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Longtime Toronto city councillor Jaye Robinson has died, her office says

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Jaye Robinson – a four-term city councillor who represented Ward 15 – Don Valley West for almost 14 years and also served for a time as chair of the TTC – has died.

Robinson had been ill for a number of years. She passed away last night in the presence of her family, a statement from her office said Friday. She was 61

Robinson announced in 2019 that she had been diagnosed with breast cancer. While her illness required her to take time away from city hall, she still showed up in virtual meetings, often with tough questions for staff which demonstrated she had read through lengthy background documents.

A former civil servant at city hall herself, she ran for office in 2010 and won a seat.

During her time on council, she served as TTC chair, as well as chair of the Public Works & Infrastructure Committee.

More recently, Robinson served as city council’s lead in preparations for the 2026 FIFA World Cup.

"She was deeply dedicated to the residents of Ward 15, a strong voice on City Council, and a beloved mentor to her team. We are honoured to have had the opportunity to work with her," her staff said in a statement announcing her passing.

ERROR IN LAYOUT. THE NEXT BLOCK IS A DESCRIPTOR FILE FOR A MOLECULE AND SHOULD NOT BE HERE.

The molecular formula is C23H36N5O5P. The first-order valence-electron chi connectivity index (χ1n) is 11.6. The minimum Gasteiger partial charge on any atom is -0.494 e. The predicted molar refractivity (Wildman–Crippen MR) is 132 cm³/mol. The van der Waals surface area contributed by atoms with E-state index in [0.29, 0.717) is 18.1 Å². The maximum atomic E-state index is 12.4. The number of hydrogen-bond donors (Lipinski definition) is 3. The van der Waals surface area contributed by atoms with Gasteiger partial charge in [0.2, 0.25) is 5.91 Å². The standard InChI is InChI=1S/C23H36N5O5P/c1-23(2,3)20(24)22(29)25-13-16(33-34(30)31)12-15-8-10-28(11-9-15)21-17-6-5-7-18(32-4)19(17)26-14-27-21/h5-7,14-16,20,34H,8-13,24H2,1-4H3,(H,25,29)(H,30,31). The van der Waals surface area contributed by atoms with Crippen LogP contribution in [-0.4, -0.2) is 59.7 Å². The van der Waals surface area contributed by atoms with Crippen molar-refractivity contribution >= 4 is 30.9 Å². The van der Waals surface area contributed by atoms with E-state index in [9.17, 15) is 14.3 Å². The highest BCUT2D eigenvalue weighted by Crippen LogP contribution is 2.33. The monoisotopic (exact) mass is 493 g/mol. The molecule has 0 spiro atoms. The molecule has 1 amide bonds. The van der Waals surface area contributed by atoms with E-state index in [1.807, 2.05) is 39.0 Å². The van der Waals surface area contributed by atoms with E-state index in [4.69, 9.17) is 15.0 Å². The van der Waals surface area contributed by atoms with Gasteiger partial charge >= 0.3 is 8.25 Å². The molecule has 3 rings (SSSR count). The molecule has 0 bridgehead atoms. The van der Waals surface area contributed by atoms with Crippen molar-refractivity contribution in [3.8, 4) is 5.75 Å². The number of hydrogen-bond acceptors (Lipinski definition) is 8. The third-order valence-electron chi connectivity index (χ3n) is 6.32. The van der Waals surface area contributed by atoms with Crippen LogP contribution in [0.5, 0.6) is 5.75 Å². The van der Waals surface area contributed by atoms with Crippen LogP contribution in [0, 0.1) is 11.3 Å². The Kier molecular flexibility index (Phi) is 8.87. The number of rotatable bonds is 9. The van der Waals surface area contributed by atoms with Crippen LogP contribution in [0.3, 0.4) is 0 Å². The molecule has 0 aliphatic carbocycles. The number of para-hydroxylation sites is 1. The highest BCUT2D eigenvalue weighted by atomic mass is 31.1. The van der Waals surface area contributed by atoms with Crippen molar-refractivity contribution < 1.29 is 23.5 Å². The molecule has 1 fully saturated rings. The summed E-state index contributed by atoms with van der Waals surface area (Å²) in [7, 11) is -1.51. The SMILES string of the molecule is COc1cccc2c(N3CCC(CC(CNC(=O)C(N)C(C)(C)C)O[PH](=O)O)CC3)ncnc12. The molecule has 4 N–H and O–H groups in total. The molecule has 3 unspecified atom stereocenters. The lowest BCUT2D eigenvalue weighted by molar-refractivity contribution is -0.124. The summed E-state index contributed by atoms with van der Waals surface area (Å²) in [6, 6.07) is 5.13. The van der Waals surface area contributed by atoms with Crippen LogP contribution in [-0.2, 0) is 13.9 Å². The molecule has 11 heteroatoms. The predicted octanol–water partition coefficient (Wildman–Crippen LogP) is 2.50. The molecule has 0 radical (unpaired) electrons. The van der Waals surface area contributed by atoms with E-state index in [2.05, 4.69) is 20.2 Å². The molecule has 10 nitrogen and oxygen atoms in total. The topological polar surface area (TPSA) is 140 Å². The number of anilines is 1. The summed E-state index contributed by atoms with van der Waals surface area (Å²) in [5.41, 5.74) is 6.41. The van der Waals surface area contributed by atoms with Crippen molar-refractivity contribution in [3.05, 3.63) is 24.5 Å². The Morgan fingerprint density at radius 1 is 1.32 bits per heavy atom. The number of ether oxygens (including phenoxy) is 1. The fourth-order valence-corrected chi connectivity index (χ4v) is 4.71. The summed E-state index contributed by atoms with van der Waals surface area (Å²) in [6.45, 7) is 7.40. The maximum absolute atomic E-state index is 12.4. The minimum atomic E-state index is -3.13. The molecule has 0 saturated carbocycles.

They noted that she was responsible for introducing some of Toronto's "most beloved programs" when she served as director of special events for the city before running for office. Those programs included Summerlicious, Winterlicious, and Nuit Blanche.

"Jaye was a dedicated public servant who leaves a lasting legacy in Toronto, the city she loved," the statement read. "She will be deeply missed by her many friends and colleagues at City Hall."

 

Colleagues remember Robinson as dedicated and passionate

Mayor Olivia Chow extended condolences to Robinson's husband and three sons Friday and said she will be missed.

"She has represented the people of Don Valley West tremendously well," Chow told reporters following a flag-raising for the International Day Against Homophobia at Toronto City Hall. "As council members and as a mayor, we will miss her work. We will miss her passion in serving her communities and her dedication to supporting the arts and culture of the city. She has done phenomenal work and she's just really loved by the residents she represents."

Chow said council has not begun to consider whether there will be an appointment or a byelection to fill the vacancy left on council by Robinson's death.

Other members of council in attendance at the event Friday praised Robinson as a likeable and passionate colleague.

"I think we can all say that Jaye had all the qualities that we like in people. She was honest, she was direct, she was very hardworking and she cared very, very deeply about the community of Don Valley," Coun. Jennifer McKelvie said. "And I had the real privilege to serve with her when I was first elected on the TTC board, and she was the chair and she was a great chair. She's a great role model. She will leave a mark on women in politics for a very, very long time and I was very privileged to work alongside her and to learn from her."